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Social Media | Munk Debates

EPISODE #8

Social Media

Be it resolved, social media is a force for good in the world

Guests
Jeff Jarvis
Noam Cohen

About this episode

Increasingly, big social media platforms are being blamed for transforming modern society into an angry mob of anti-social, distracted and disenfranchised automatons. For their detractors, the digital cocktail the platforms purvey is fueling hatred, misinformation and threatening the very foundations of our democracy. For others, blaming the platforms for the 21st century’s social ills is simplistic scapegoating. For its proponents, social media is expanding the scope of human freedom, full stop. The platforms have disrupted vested power structures and interests, empowered marginalized voices, increased transparency and accountability, and ushered in an era of unparalleled personal self-expression.

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Guests

Jeff Jarvis

"We're trying to blame the platforms for the behaviour of the people using them. What we don't like is that behaviour and that's what we have to deal with."

Jeff Jarvis

"We're trying to blame the platforms for the behaviour of the people using them. What we don't like is that behaviour and that's what we have to deal with."

Jeff Jarvis is the Leonard Tow Professor of Journalism Innovation and director of the Tow-Knight Center for Entrepreneurial Journalism at the Craig Newmark Graduate School of Journalism in the City University of New York. There he created new degrees and programs in Entrepreneurial Journalism, Social Journalism, and News Innovation and Leadership. He is the author of "What Would Google Do?," "Public Parts," "Geeks Bearing Gifts," and "Gutenberg the Geek” and is cohost of the podcast “This Week in Google.” Previously, he was president and creative director of Advance.net, the online arm of Advance Publications (including Condé Nast and Newhouse Newspapers); creator and founding editor of Entertainment Weekly magazine; Sunday editor and associate publisher of the New York Daily News; TV critic of TV Guide and People magazines; a columnist for the San Francisco Examiner; and an editor for the Chicago Tribune. He blogs at Buzzmachine.com and on Medium. He's on Twitter @jeffjarvis.
 

Noam Cohen

"We are choosing to have this miserable system because we are a fetishizing idea of not having any rules. That is a recipe for disaster."

Noam Cohen

"We are choosing to have this miserable system because we are a fetishizing idea of not having any rules. That is a recipe for disaster."

Noam Cohen is a journalist and the author of "The Know-It-Alls: The Rise of Silicon Valley as a Political Powerhouse and Social Wrecking Ball,” which uses the history of computer science and Stanford University to understand the libertarian ideas promoted by tech leaders. He is an Ideas columnist for Wired magazine. Before that, he wrote the Link by Link column for The New York Times, producing some of the earliest articles about Wikipedia, Bitcoin, Wikileaks and Twitter. He lives with his family in Brooklyn.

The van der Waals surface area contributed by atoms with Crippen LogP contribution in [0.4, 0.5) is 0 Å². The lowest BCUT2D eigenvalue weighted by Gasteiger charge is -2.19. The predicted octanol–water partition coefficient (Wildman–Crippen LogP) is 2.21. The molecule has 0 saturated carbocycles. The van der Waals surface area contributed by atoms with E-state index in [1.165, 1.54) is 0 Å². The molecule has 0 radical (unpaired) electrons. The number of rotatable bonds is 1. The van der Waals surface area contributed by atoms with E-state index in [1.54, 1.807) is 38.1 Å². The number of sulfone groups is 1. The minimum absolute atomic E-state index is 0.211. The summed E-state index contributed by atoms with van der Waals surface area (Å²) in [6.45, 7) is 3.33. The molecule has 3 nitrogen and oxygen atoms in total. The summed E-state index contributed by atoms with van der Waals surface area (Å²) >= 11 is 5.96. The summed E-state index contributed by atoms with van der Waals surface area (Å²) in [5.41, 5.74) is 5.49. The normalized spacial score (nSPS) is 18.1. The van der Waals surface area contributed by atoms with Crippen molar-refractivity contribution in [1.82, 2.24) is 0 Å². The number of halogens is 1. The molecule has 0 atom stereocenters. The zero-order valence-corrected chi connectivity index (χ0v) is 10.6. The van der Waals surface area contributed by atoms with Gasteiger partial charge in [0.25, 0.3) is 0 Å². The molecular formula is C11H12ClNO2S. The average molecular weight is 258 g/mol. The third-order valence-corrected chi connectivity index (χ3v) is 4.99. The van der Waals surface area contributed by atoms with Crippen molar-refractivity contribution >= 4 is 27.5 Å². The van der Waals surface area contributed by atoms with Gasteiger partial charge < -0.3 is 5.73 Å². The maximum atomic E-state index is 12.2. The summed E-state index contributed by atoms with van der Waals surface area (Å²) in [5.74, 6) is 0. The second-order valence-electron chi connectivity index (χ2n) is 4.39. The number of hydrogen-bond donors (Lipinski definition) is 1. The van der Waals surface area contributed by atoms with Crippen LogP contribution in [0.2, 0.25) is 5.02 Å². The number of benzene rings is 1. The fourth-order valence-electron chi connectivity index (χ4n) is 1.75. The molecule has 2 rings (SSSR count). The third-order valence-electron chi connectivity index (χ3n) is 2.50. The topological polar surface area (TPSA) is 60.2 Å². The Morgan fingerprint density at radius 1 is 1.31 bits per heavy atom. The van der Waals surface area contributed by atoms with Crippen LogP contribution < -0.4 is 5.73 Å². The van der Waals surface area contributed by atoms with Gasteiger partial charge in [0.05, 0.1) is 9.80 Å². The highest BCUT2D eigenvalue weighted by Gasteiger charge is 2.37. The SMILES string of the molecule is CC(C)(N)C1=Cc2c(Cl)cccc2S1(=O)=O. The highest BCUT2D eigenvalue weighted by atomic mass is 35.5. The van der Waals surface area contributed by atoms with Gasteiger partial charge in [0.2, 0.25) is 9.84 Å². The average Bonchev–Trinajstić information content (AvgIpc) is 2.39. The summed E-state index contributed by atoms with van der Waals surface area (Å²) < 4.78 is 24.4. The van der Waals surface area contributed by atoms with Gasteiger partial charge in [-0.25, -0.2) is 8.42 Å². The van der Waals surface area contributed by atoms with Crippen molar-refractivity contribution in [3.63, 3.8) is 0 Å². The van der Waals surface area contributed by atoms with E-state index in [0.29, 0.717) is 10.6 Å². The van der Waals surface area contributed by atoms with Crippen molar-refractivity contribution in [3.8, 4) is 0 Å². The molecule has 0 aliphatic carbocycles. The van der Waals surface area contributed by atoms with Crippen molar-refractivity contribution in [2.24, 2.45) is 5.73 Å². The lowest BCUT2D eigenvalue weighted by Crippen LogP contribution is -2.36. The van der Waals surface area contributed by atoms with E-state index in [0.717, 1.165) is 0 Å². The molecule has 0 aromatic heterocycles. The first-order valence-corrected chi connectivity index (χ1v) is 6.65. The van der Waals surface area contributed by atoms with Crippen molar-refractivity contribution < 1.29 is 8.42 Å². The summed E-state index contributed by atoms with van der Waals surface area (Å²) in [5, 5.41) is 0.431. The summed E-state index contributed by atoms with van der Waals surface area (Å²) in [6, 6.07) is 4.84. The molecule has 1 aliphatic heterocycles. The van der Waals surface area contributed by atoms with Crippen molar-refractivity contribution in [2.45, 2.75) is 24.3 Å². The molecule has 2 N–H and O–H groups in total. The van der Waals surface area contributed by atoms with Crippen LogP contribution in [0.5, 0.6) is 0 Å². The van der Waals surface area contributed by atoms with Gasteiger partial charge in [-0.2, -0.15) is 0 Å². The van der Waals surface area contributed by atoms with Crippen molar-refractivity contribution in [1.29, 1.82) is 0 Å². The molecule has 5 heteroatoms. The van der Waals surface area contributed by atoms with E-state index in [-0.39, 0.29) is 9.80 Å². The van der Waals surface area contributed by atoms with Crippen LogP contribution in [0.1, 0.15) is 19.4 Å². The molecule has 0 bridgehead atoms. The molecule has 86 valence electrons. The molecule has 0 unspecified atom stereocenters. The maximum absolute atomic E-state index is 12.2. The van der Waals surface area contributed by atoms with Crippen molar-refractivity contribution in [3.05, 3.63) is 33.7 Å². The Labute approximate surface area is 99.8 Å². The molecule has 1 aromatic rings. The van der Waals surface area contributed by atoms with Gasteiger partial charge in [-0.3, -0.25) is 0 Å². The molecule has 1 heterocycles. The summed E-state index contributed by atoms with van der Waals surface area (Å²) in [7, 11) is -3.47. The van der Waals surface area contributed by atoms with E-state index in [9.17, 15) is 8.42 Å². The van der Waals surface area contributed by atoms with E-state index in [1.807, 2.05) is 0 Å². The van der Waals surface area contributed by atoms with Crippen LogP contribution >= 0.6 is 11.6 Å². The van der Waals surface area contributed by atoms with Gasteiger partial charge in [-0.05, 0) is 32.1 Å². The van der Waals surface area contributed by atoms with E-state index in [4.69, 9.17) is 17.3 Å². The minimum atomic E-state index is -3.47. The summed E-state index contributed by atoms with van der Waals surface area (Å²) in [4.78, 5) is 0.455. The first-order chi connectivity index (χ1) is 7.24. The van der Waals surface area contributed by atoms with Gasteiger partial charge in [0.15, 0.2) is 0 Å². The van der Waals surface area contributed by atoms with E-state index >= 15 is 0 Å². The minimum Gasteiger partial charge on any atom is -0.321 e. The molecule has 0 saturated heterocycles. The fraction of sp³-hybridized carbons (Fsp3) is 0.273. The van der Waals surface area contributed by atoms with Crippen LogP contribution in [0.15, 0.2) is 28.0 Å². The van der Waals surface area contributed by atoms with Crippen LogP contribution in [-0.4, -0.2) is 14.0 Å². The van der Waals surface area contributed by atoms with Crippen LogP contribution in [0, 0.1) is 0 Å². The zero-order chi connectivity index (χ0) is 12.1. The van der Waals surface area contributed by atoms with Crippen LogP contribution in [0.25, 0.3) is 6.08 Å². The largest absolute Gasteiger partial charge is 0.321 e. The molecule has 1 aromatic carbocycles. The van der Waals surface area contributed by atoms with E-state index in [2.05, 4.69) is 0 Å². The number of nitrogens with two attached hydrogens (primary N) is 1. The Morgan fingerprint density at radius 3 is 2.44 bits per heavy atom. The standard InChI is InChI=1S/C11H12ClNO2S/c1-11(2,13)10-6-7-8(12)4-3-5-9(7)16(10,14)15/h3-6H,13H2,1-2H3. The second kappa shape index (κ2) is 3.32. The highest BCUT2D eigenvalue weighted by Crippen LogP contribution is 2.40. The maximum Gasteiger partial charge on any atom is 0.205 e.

Show Notes

Jeff Jarvis talks about famous hashtags that have gone viral and brought attention to protest movements (#BlackLivesMatter, #MeToo). Many people believe that hashtag activism, as it is commonly known, is an ineffective means of protest. Others see twitter movements as a way to bring attention to new, previously unheard voices.
 
Both Jeff and Noam talk about Facebook algorithms, and how the Facebook system is designed to show users posts that will elicit a positive reaction. Here is an explainer about how the algorithm works, and how publishers and brands use it to connect with their audience.
 
Noam Cohen talks about Dylann Roof, the South Carolina white supremacist who was convicted for perpetrating the Charleston church shooting in 2015 which killed 9 people. In his confession and manifesto, Roof claimed that google searches helped shape his beliefs, specifically his search for ‘black and white crime’.
 
Political ads on social media have been a subject of heated debate. Facebook CEO Mark Zuckerberg defended the company’s decision to not police the misinformation in political advertising, claiming the social media giant is a champion of free speech. He claimed these ads provide an important voice for politicians and banning them would favour those voices that have already been amplified by other media. Meanwhile, Jack Dorsey, the CEO of twitter, has taken the opposite approach, saying his company will no longer run political ads. You can read about the different approaches here
 
Noam and Jeff argue about the morality behind Europe’s ‘right to be forgotten’ privacy law. The European Court of Justice ruled that a person has the right to be removed from internet searches under some circumstances. It forces Google and other search engines to delete links to websites and news articles that include personal information considered no longer relevant or not in the public interest. You can read about the intricacies of this complicated and highly contested ruling here.